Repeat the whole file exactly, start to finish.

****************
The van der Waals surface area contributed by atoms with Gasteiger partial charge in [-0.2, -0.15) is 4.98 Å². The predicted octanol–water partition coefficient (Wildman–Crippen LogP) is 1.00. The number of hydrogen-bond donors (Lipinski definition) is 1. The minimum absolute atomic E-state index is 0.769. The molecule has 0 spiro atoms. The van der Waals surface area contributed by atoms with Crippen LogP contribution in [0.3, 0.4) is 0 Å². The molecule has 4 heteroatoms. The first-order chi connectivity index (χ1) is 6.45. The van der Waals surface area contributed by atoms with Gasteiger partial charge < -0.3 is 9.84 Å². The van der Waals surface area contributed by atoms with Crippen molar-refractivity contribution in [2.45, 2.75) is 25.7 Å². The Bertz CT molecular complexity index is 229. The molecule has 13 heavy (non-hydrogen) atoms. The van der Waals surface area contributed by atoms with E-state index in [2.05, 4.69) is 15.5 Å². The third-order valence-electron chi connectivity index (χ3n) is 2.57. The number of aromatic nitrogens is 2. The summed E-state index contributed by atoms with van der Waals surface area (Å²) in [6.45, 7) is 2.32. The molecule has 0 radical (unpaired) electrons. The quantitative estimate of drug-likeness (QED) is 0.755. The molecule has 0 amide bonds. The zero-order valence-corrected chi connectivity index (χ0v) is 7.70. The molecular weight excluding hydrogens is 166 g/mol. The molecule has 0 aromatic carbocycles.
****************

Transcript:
The van der Waals surface area contributed by atoms with Gasteiger partial charge in [-0.2, -0.15) is 4.98 Å². The predicted octanol–water partition coefficient (Wildman–Crippen LogP) is 1.00. The number of hydrogen-bond donors (Lipinski definition) is 1. The minimum absolute atomic E-state index is 0.769. The molecule has 0 spiro atoms. The van der Waals surface area contributed by atoms with Crippen LogP contribution in [0.3, 0.4) is 0 Å². The molecule has 4 heteroatoms. The first-order chi connectivity index (χ1) is 6.45. The van der Waals surface area contributed by atoms with Gasteiger partial charge < -0.3 is 9.84 Å². The van der Waals surface area contributed by atoms with Crippen molar-refractivity contribution in [2.45, 2.75) is 25.7 Å². The Bertz CT molecular complexity index is 229. The molecule has 13 heavy (non-hydrogen) atoms. The van der Waals surface area contributed by atoms with E-state index in [2.05, 4.69) is 15.5 Å². The third-order valence-electron chi connectivity index (χ3n) is 2.57. The number of aromatic nitrogens is 2. The summed E-state index contributed by atoms with van der Waals surface area (Å²) in [6.45, 7) is 2.32. The molecule has 0 radical (unpaired) electrons. The quantitative estimate of drug-likeness (QED) is 0.755. The molecule has 0 amide bonds. The zero-order valence-corrected chi connectivity index (χ0v) is 7.70. The molecular weight excluding hydrogens is 166 g/mol. The molecule has 0 aromatic carbocycles.